Linux market leader Red Hat Inc. is teaming up with IBM Corp. to put its premier business Advanced Server operating system on a wider range of IBM servers, while also providing customers with full global support.
In an announcement today, IBM and Red Hat unveiled a multiyear deal that will create a global alliance to help support Advanced Server-equipped machines for business computing.
Until now, IBM only offered and supported Red Hat Advanced Server to customers on its eServer xSeries Intel-based servers. Now the offering is being expanded to IBM's full eServer line, including zSeries mainframes and iSeries and pSeries servers.
Peter Nielsen, a global Linux executive for IBM, said the two companies will be able to share technical resources, including personnel, under the arrangement to vastly improve support. "We will provide customers who want to deploy Linux a great deal of confidence," he said. "IBM Global Services and Red Hat Network are joined at the hip to help customers."
Still to come, he said, are expanded IBM software offerings, including DB2 database and WebSphere application server, for the new Advanced Server-equipped product lines.
Mark de Visser, a marketing vice president for Raleigh, N.C.-based Red Hat, said the expanded alliance makes sense for customers, especially those who already have relationships with both companies.
"That meant two partners and was more complicated," de Visser said, saying the move helps give customers improved access to support through one primary vendor. Customers will be able to choose whether they want IBM or Red Hat to be their primary Linux vendor; the other company then serves as their secondary source.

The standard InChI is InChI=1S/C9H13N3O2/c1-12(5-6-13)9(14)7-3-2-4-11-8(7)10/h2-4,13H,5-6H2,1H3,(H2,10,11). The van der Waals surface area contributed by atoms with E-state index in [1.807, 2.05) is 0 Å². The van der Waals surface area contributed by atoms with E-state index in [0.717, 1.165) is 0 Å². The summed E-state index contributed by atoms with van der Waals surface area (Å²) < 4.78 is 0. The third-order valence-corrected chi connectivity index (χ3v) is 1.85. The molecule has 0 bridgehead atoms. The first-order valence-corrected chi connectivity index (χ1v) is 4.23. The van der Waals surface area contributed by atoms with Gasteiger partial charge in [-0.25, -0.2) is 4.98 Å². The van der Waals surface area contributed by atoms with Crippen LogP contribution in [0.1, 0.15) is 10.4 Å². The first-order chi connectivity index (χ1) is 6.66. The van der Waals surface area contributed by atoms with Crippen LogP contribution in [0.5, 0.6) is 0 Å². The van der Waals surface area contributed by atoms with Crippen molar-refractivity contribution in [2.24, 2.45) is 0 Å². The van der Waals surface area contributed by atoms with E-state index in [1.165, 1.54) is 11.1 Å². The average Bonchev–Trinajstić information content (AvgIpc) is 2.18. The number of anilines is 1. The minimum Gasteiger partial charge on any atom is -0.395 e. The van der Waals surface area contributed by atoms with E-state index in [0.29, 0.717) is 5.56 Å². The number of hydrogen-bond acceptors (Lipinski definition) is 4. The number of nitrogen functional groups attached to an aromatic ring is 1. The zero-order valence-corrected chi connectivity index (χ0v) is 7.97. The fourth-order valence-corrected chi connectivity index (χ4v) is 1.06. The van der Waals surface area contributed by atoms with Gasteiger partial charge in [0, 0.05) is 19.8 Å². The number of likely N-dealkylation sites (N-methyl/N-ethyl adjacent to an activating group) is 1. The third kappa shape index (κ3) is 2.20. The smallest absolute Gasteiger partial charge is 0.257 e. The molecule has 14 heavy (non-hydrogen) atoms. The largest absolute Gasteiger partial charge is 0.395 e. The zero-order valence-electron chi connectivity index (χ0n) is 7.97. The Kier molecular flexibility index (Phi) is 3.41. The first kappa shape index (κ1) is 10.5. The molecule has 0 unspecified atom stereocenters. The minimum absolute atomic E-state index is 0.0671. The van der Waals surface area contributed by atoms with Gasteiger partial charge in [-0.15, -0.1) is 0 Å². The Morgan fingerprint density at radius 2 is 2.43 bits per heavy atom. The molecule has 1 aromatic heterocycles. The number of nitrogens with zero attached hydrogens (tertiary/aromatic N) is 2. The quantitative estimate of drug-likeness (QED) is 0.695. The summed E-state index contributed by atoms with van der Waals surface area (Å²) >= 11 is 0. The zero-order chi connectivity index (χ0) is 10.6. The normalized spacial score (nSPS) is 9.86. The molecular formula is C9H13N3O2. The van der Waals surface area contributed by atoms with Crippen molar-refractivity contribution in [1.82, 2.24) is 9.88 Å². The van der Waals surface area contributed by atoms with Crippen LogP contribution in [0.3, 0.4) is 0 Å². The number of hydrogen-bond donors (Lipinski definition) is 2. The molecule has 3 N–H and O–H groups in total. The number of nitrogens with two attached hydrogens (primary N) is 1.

Advanced Server, which was announced earlier this year, provides businesses with a robust operating system that offers major improvements from past Linux releases, including support for up to eight processors.
Analysts said the deal is potentially a good one for vendors and their customers.
In the past, some customers looked at the Linux marketplace as a confusing and fragmented place to seek IT help, said George Weiss, an analyst at Gartner Inc. in Stamford, Conn. With this alliance, IBM essentially gives Red Hat its seal of approval, he said.
"This is more like IBM going out ... and telling enterprises that Red Hat is the major [Linux] operating system of choice and they're going to provide services around it," Weiss said.
The deal also sends a message to independent software vendors who may have held back on creating applications for Linux that their time has now come, he said.
What remains unclear, he said, is how the alliance with Red Hat will affect IBM's relationship with other Linux vendors, including Germany-based SuSE Linux AG. "There are lots of pluses here, but there are things that still have to be considered," he said.
Al Gillen, an analyst at IDC in Framingham, Mass., called the IBM/Red Hat deal "an important evolutionary step in the relationship between these two companies."
While not fundamentally changing the Linux industry, it does provide more choices for companies looking at LInux, he said.
"This makes it easier for the customers," Gillen said. "By simplifying access for the customers to get to their suppliers."